AmiMoJo writes Twitter announced that its abuse-report system, which was recently refined to simplify and shorten the reporting process, has now expanded to allow users to report content such as self-harm incidents and "the sharing of private and confidential information" (aka doxing). The announcement, posted by Twitter Vice President of User Services Tina Bhatnagar, explained that December's report-process update was met with a "tripling" of the site's abuse support staff, which has led to a quintupling of abuse report processing. Chat logs recently revealed how Twitter is used by small groups to create vast harassment campaigns, thanks to sock puppet account and relative anonymity.
Facebook

Facebook Puts Users On Suicide Watch 186

Posted by samzenpus
from the keeping-an-eye-on-things dept.
Mark Wilson writes A few months ago Twitter was criticized for teaming up with suicide prevention charity Samaritans to automatically monitor for key words and phrases that could indicate that someone was struggling to cope with life. Despite the privacy concerns that surrounded Samaritans Radar, Facebook has decided that it is going to launch a similar program in a bid to prevent suicides. Working with mental health organizations including Forefront, Now Matters Now, the National Suicide Prevention Lifeline, and Save.org, Facebook aims to provide greater help and support for anyone considering suicide or self-harm.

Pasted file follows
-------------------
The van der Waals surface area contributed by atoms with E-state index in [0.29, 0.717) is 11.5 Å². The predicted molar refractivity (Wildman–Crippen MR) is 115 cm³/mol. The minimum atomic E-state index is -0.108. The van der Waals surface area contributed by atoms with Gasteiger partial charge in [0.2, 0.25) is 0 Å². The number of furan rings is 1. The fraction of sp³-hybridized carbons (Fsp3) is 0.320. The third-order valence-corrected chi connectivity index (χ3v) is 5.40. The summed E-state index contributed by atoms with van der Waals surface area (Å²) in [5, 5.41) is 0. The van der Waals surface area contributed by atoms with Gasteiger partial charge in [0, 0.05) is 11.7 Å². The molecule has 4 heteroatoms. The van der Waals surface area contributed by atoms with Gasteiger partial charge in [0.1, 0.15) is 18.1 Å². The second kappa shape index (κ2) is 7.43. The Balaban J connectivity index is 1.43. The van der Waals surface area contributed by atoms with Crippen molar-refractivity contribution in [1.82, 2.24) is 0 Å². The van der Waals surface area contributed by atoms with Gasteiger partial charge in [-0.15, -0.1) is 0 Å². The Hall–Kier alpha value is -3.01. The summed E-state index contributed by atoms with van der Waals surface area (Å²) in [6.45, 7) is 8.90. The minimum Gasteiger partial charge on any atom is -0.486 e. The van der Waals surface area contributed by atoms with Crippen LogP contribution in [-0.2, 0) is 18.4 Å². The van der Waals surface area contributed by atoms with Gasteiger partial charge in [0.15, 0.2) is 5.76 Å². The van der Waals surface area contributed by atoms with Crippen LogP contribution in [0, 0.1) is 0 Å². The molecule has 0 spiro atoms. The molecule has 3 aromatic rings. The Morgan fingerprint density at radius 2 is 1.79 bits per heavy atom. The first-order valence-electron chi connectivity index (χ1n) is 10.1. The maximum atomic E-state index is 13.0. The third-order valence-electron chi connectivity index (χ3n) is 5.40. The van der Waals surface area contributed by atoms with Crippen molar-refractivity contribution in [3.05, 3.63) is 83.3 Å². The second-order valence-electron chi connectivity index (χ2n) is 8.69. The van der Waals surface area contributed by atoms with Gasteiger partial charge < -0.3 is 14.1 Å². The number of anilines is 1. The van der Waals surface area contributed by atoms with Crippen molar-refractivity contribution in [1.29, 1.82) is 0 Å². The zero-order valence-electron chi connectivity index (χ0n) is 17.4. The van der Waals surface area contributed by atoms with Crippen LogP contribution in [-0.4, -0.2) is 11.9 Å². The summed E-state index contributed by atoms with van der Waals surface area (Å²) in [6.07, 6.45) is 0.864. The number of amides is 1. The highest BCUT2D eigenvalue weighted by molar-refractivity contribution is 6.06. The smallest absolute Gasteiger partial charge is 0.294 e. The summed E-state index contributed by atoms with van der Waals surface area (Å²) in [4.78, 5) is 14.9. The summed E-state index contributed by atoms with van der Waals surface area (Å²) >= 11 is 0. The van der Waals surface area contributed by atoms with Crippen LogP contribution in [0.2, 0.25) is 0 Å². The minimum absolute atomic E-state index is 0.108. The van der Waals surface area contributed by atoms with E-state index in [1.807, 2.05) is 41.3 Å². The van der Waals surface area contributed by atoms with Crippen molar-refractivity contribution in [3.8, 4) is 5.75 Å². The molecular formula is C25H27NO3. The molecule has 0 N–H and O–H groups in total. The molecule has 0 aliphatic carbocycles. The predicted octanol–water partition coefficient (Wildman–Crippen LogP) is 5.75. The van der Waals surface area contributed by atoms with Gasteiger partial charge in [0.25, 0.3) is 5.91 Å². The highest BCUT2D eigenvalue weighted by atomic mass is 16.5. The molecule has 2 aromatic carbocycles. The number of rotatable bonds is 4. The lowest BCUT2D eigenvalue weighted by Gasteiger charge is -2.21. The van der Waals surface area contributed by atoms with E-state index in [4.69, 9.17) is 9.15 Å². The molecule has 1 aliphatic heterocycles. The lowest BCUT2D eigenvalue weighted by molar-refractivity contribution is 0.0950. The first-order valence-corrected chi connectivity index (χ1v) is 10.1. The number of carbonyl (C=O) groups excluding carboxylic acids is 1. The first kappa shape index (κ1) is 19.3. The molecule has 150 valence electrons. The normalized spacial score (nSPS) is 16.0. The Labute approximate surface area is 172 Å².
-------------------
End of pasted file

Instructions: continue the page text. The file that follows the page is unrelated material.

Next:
Security

Lizard Squad Claims Attack On Lenovo Days After Superfish 36

Posted by Soulskill
from the some-publicity-is-bad-publicity dept.
Amanda Parker writes with news that hacker group Lizard Squad has claimed responsibility for a defacement of Lenovo's website. This follows last week's revelations that Lenovo installed Superfish adware on consumer laptops, which included a self-signed certificate authority that could have allowed man-in-the-middle attacks. The hackers seemingly replaced the manufacturer's website with images of an unidentified youth, displayed with a song from the Disney film High School Musical playing in the background. Taking to a new Twitter account that has only been active a matter of days, the Lizards also posted emails alleged to be from Lenovo, leading some to speculate that the mail system had been compromised. While some have seen the attack as retaliation for the Superfish bug, it is also possible that Lizard Squad are jumping on the event merely to promote their own hacking services.